||This biographical article needs additional citations for verification. (January 2010)|
|Full name||Thomas William Graveney|
16 June 1927 |
Riding Mill, Hexham, Northumberland, England
|Batting style||Right-hand batsman|
|Bowling style||Right-arm leg break|
|Role||Batsman, Captain, Commentator|
|Relations||JKR Graveney (brother), DA Graveney (nephew)|
|Test debut (cap 358)||5 July 1951 v South Africa|
|Last Test||12 June 1969 v West Indies|
|Domestic team information|
|Source: [CricketArchive], 25 January 2009|
Thomas William Graveney OBE (born 16 June 1927 in Riding Mill, Northumberland), is a former English cricketer and was the President of the Marylebone Cricket Club for 2004/5. He went to Bristol Grammar School. Graveney played for Gloucestershire County Cricket Club (Captain 1959–1960), Worcestershire County Cricket Club (Captain 1968–1970), Queensland and England in 79 Tests and was a Wisden Cricketer of the Year in 1953. Graveney captained England on one occasion, standing in for Colin Cowdrey in the drawn fourth Test match against the Australians at Headingley in 1968. He is also the uncle of the former England chairman of selectors, David Graveney, and the brother of Ken Graveney.
An elegant batsman, Graveney was among the leading players of his generation. Beginning his career with Gloucestershire after the Second World War, Graveney joined Worcestershire in 1961 after he was replaced as captain. He left county cricket after the 1970 season but made a handful of appearances for Queensland, where he acted as coach.
Graveney was a regular Test cricketer throughout the 1950s. He appeared in at least one match in every home Test series from 1951 until 1958 as well as touring Australia three times (1954–55, 1958–59, 1962–63) and the West Indies twice (1953–54 and 1967–68). In 1954–55 he topped the England batting averages (44.00) and served as a makeshift opener in the final Test when Ian Johnson put England in to bat. Graveney made 111 in two and a half hours and few captains have been more gracefully rebuffed. In addition he visited Pakistan in 1968–69 as vice captain, having been there as part of the lengthy Indian tour in 1951–52. Regaining his place after a three-year absence in the second (Lord's) Test Match of 1966, Graveney finally left international cricket after playing a benefit match on the rest day of the First Test against the West Indies in 1969, when he scored 75. He was then suspended for this breach of regulations and did not play again.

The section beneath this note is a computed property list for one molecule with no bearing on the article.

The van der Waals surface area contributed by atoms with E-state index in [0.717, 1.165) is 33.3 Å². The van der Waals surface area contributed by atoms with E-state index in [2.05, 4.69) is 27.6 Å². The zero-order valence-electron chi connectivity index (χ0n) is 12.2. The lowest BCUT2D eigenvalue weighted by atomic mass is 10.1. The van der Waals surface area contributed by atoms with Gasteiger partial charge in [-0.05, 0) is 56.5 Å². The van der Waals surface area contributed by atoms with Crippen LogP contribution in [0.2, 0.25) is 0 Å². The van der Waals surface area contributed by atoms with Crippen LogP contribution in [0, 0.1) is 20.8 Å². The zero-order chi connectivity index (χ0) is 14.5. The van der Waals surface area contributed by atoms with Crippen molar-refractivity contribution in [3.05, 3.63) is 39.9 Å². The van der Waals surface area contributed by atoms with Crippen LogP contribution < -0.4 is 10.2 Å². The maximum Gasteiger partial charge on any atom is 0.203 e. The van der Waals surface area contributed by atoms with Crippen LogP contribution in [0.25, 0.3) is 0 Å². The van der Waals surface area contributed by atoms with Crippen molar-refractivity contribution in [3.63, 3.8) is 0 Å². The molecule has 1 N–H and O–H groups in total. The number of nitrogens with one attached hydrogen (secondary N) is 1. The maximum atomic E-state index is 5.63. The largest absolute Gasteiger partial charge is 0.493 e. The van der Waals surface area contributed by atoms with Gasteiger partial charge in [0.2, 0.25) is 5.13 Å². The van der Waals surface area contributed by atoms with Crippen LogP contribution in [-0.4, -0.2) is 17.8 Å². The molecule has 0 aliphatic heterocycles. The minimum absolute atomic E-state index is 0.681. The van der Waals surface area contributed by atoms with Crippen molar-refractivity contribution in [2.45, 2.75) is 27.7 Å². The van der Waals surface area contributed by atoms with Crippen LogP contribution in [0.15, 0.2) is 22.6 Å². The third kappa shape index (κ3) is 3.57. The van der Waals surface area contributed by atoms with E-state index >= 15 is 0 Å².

Graveney enjoyed his most successful cricket after 1960. Dominating performances in India and at home against the 1957 West Indians when he made 258 at Trent Bridge contrasted with averages under 40 in eight out of thirteen series. In only two did he average over 50, but from 1962 he bettered 50 in five out of nine series and averaged at least 40 in two others. Graveney's play was dominated by strong front foot strokes, but he had enough technique against the quick bowlers to open the England batting regularly in the early part of his career. He passed 1000 runs in a season on twenty occasions, making more than 2000 six times. In 1964 he scored his hundredth hundred (the first player to do so since the Second World War) and in all scored 47,793 runs, as well as being a useful wrist spinner. He captained Gloucestershire in 1959 and 1960, and led Worcestershire from 1968 until he retired in 1970.
On 9 July 2009, Tom Graveney was inducted into the ICC Cricket Hall of Fame.
- "Tom Graveney: 'I cannot understand now why I wasn't killed'". The Independent (London). 1 September 2008. Retrieved 27 March 2010.
- "Player Profile: Tom Graveney". CricInfo. Retrieved 2009-04-04.
- "Chappell, May, Graveney inducted into Hall of Fame".
|Worcestershire County Cricket Captain